London Week 6

As I have a few more hours off than usual in Week 6 of term, I end up in a gallery in London with other art students, because we simply want to know what is going on [and this is not university led].
This term, we ended up at Tate Modern Gallery, London, and explored all the free exhibitions that the Tate had to offer, from Salvador Dali to Jack Whitten (American artist), across the four floors that held the free exhibition spaces.
My favourite part about going to a gallery such as Tate modern is the diversity of not only the artwork, but also the artists that they show. One work that captivated my eye was that of Sergio de Camargo and Large Split Relief No. 34/4/74. This piece is completely one shade of white, however the positioning of each ‘cork’ and slit creates a wide range of blacks, whites and greys, without having to mix a single colour. The entanglement of each of these ‘corks’ as they layer up, without necessarily getting in the way of each other is also quite calming in some respects.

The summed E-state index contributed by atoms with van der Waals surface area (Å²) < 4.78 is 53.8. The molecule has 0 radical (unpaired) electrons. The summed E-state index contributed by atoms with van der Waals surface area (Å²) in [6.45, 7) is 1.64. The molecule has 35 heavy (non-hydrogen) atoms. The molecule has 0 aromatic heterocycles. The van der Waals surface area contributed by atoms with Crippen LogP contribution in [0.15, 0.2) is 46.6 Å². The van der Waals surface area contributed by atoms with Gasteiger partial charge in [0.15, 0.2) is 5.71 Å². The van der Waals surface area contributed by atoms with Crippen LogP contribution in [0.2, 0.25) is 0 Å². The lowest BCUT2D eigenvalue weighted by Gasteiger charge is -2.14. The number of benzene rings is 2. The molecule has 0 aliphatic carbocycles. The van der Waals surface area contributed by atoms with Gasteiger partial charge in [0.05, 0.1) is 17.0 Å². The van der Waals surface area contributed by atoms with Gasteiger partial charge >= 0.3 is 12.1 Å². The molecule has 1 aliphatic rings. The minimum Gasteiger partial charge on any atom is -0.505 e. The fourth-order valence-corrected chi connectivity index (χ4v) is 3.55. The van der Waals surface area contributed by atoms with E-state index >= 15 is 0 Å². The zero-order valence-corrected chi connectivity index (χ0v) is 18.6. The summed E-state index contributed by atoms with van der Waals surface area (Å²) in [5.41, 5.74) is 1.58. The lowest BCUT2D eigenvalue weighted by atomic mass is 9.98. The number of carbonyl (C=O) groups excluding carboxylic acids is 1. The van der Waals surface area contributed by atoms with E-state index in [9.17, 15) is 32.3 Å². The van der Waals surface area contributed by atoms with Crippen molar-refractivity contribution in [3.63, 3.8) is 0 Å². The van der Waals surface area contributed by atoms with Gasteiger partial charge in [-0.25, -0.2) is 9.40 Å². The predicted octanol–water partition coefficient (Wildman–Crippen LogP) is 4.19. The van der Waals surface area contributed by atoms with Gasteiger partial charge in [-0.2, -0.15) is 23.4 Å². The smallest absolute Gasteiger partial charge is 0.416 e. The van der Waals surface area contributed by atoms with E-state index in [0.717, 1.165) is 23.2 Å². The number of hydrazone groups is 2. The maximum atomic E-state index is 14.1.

Another work that caught my eye is the work of Gilbert and George, which was part of a ‘pop up’ interactive section of one of the exhibitions. It allowed you to step into the light to find out more about an aspect of performance and sculpture. I had a look at the human body, and the way in which Gilbert and George decided that you didn’t need the objects in order to be the sculpture. Hearing this from someone who wasn’t a lecturer allowed me to take a step back and really think about that statement, perhaps changing my view of what sculpture is for a while to come.
One other work that struck me was the photographs of Kaveh Golestan, and the personal factors behind each  of the photographs. These were of prostitutes, in their ‘work space’ and in their homes, waiting for the next customers. I found this particularly striking because through each photograph, you were getting a small window into something that many find grotesque, many others put up with, some others go to, and a surprising number live through. It is this window that reveals so much, but leaves many questions unanswered, and lets you into the life of a prostitute. It is this personal factor that I found to enticing, and something I want to welcome gladly into my own work.
I hope to look further and complete separate posts for those artists who have peaked my interest in the Tate Modern today.

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